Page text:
President Ruggerio announces appointments to panel
exploring potential establishment of medical school at URI

 

STATE HOUSE – Senate President Dominick J. Ruggerio today announced appointments to a 21-member commission that will study and analyze the state’s health care workforce as it pertains to educating and retaining primary care physicians, including the potential of establishing a medical school at the University of Rhode Island.

 

“Few issues are as important as health care, and right now, our health care system is in critical condition,” said President Ruggerio (D-Dist. 4, North Providence, Providence). “Strengthening the primary care pipeline is an essential part of our work to make health care more accessible and affordable for Rhode Islanders, and this important commission will explore all options to achieve this goal, including a new medical school at URI. I want to commend Senator Sosnowski for her leadership to create this panel, and all the partners and stakeholders who have joined our efforts. My Senate colleagues and I look forward to the commission’s work and findings.”

 

“Rhode Island is headed for a crisis in primary care,” said Senator V. Susan Sosnowski (D – Dist. 37, South Kingstown), who sponsored the resolution (2024-S 3165) to create the study commission. “While we took important steps this year to address this problem as part of the Senate’s health care package, including monetary support for primary care training sites and tuition assistance included in the budget, more remains to be done. While we will continue to work on the aspects of the health package that address the coming primary care crisis, such as reimbursement rates, we also know that these bills are not a silver bullet. We need to explore every avenue we can to ensure Rhode Islanders can access the care they need.”

 

“We support the Senate’s resolution forming a special legislative commission, and we look forward to partnering with Senate President Ruggerio, House Speaker Shekarchi, and other elected officials and health care leaders on collective efforts to enhance health and wellness across Rhode Island,” URI President Marc Parlange said. “URI, as Rhode Island’s flagship public research university, is committed to addressing the state’s most pressing needs and to making a positive difference in our communities and in the lives of Rhode Islanders.”

 

The commission appointees include:

 

  • Senator Pamela J. Lauria (D-Dist. 32, Barrington, Bristol, East Providence), who will co-chair the commission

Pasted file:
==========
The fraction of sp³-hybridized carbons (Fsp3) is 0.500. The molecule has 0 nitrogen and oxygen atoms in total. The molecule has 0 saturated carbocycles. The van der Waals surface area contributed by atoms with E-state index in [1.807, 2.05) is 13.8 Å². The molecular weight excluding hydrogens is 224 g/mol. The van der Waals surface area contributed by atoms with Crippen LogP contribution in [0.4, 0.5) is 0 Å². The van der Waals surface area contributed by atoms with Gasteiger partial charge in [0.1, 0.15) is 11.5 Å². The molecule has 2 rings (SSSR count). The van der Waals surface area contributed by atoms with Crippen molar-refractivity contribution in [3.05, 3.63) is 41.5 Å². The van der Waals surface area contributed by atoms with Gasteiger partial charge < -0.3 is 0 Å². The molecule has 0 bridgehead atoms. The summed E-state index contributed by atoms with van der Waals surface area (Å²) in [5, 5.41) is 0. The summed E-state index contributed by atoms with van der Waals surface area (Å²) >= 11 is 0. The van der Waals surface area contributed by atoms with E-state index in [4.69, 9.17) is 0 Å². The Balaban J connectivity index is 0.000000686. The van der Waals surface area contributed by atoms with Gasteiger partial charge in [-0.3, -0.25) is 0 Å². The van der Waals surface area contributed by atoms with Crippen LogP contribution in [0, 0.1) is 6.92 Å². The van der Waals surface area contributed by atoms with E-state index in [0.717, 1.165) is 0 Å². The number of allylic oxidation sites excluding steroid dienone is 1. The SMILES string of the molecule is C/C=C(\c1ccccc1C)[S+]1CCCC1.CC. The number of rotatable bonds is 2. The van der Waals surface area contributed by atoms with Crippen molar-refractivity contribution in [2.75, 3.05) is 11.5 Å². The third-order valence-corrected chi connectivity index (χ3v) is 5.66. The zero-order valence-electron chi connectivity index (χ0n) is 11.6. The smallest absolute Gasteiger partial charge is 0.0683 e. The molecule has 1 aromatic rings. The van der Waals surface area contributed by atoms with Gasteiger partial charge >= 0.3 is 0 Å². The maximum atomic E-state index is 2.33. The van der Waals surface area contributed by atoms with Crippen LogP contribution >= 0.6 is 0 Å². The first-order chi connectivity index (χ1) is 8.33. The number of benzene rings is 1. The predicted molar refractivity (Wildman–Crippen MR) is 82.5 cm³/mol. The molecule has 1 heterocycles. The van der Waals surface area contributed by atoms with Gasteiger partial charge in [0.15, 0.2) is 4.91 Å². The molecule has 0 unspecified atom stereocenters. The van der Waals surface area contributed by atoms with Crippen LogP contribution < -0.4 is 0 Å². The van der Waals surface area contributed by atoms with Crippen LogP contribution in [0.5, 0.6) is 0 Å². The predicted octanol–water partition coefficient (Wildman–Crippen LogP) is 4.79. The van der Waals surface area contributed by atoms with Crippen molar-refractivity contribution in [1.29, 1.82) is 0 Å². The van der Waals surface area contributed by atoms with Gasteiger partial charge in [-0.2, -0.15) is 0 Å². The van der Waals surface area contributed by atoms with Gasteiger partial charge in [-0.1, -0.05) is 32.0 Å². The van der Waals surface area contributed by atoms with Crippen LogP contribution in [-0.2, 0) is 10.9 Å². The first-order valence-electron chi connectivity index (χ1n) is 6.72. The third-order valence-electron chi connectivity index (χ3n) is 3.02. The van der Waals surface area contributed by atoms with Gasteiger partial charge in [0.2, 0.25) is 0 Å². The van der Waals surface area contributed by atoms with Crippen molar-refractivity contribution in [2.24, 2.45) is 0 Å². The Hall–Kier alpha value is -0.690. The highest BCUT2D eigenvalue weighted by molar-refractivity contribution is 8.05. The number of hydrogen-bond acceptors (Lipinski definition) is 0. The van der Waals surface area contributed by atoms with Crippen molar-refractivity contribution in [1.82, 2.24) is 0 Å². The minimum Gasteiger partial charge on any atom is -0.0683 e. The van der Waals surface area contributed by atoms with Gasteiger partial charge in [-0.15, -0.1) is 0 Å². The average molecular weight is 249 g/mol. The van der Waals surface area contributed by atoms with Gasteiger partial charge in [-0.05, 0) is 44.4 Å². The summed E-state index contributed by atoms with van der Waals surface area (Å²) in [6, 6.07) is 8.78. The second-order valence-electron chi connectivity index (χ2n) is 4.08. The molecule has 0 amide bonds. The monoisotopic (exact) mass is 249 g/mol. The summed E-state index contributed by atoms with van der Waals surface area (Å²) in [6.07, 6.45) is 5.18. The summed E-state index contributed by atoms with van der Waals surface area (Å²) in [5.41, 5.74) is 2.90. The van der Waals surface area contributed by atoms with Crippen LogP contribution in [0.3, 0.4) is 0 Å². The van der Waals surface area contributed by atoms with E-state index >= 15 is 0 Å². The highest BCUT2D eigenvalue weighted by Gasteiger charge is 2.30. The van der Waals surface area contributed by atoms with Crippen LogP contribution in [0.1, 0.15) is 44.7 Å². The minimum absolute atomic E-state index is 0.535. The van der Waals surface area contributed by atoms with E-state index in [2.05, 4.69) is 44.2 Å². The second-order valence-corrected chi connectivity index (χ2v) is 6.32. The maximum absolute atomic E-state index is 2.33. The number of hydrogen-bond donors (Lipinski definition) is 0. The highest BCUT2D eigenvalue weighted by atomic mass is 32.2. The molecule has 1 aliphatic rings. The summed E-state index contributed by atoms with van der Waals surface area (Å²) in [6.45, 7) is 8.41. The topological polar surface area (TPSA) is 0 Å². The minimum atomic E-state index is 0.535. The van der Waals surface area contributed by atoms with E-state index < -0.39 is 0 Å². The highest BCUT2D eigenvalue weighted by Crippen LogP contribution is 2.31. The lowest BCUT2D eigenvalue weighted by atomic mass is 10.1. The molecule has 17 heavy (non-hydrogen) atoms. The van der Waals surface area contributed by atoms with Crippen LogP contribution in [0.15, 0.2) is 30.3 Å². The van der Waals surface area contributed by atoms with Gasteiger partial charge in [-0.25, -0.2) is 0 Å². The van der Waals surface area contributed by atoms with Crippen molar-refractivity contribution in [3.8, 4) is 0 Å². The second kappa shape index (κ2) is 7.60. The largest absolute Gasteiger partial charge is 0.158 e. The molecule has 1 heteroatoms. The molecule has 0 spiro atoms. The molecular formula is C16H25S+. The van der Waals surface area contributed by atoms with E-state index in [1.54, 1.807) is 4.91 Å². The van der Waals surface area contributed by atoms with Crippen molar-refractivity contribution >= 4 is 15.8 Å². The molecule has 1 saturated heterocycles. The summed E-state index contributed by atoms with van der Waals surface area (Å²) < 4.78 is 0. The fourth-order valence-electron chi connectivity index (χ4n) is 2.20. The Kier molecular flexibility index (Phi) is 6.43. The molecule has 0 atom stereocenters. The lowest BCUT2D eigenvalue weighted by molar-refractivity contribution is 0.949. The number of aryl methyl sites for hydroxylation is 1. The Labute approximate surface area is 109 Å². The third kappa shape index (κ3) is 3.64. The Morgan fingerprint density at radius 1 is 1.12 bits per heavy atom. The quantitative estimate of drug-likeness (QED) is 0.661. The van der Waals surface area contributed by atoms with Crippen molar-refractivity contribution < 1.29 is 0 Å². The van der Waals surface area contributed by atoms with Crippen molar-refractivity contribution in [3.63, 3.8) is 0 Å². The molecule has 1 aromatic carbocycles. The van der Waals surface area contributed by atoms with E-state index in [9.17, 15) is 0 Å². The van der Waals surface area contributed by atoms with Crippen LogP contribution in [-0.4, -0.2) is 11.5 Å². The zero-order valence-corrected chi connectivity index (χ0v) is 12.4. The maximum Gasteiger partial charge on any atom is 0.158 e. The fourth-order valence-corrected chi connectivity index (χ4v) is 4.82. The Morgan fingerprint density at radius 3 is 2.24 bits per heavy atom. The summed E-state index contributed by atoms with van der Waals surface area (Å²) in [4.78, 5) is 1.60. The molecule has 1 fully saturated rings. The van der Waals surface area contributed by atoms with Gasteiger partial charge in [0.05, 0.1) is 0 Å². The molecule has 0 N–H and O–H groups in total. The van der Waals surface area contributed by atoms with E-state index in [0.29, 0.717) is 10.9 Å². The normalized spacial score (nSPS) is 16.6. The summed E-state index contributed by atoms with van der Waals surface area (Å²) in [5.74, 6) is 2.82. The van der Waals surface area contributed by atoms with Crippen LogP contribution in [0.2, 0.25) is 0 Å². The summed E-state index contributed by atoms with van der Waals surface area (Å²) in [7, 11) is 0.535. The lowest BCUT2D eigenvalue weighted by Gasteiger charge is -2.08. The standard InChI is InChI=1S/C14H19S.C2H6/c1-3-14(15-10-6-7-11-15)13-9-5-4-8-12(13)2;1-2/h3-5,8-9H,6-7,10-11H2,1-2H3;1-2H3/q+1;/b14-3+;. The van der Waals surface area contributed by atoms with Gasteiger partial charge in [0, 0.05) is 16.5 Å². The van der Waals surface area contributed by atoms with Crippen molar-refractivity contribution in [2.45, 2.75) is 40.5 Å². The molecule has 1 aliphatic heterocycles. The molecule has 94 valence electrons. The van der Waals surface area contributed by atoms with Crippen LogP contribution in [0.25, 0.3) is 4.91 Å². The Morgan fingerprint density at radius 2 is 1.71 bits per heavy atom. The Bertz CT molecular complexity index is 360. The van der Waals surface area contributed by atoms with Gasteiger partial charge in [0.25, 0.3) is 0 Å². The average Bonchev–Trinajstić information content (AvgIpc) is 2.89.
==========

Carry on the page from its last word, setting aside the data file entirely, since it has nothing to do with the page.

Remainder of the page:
• URI President Dr. Marc B. Parlange, Ph.D., P.Eng, who will co-chair the commission

 

  • Senator V. Susan Sosnowski (D-Dist. 37, South Kingstown)
  • Senator Alana M. DiMario (D-Dist. 36, Narragansett, North Kingstown, New Shoreham)
  • Senator Thomas J. Paolino (R-Dist. 17, Lincoln, North Providence, North Smithfield)
  • Representative Susan R. Donovan (D-Dist. 69, Bristol, Portsmouth)
  • Representative Jacquelyn Baginski (D-Dist. 17, Cranston)
  • Central Falls Mayor Maria Rivera

 

  • Dr. Staci Fischer of the Rhode Island Department of Health
  • Kerry LaPlante, PharmD., FCCP, FIDSA, FIDP, Dean of the URI College of Pharmacy
  • Danny Willis, DNS, RN, FAAN, Dean of URI College of Nursing
  • Dr. Patrick Vivier, MD, Ph.D., Dean of URI College of Health Services
  • Barbara E. Wolfe, Ph.D., RN, FAAN, URI Provost and Executive Vice President for Academic Affairs
  • Margo L. Cook, Chair, URI Board of Trustees
  • Armand E. Sabitoni, Vice Chair, URI Board of Trustees
  • Thomas M. Ryan, member, URI Board of Trustees
  • M. Teresa Paiva Weed, President, Hospital Association of Rhode Island
  • Stacy Paterno, Executive Vice President, Rhode Island Medical Society
  • Christopher F. Koller
  • Dr. Michael Fine
  • Dr. Marie Ganim

 

The resolution notes that Rhode Island is experiencing a net loss of primary care clinicians and the shortage is expected to worsen in the years ahead. The inability of many Rhode Island residents to find primary care physicians is resulting in the use of community health centers and urgent care facilities to meet their medical needs, which strains resources and creates additional pressures on the health care system.

 

While Rhode Island is home to a private medical school, no new medical schools have been established in the state since 1972. Rhode Island must look toward the creation of a state college of medicine to train and retain the next generation of the primary care physicians.

 

The resolution was co-sponsored by President Ruggerio, Senator Lauria, Senator DiMario, Majority Leader Ryan W. Pearson (D-Dist. 19, Cumberland, Lincoln), Sen. Walter S. Felag Jr. (D-Dist. 10, Warren, Bristol, Tiverton), Sen. Frank S. Lombardi (D-Dist. 26, Cranston), Sen. Victoria Gu (D-Dist. 38, Westerly, Charlestown, South Kingstown), Minority Leader Jessica de la Cruz (R-Dist. 23, North Smithfield, Burrillville, Glocester) and Sen. Robert Britto (D-Dist. 18, East Providence, Pawtucket).

 

The commission is charged with developing and issuing its recommendations to the Senate by December 20, 2025.

 

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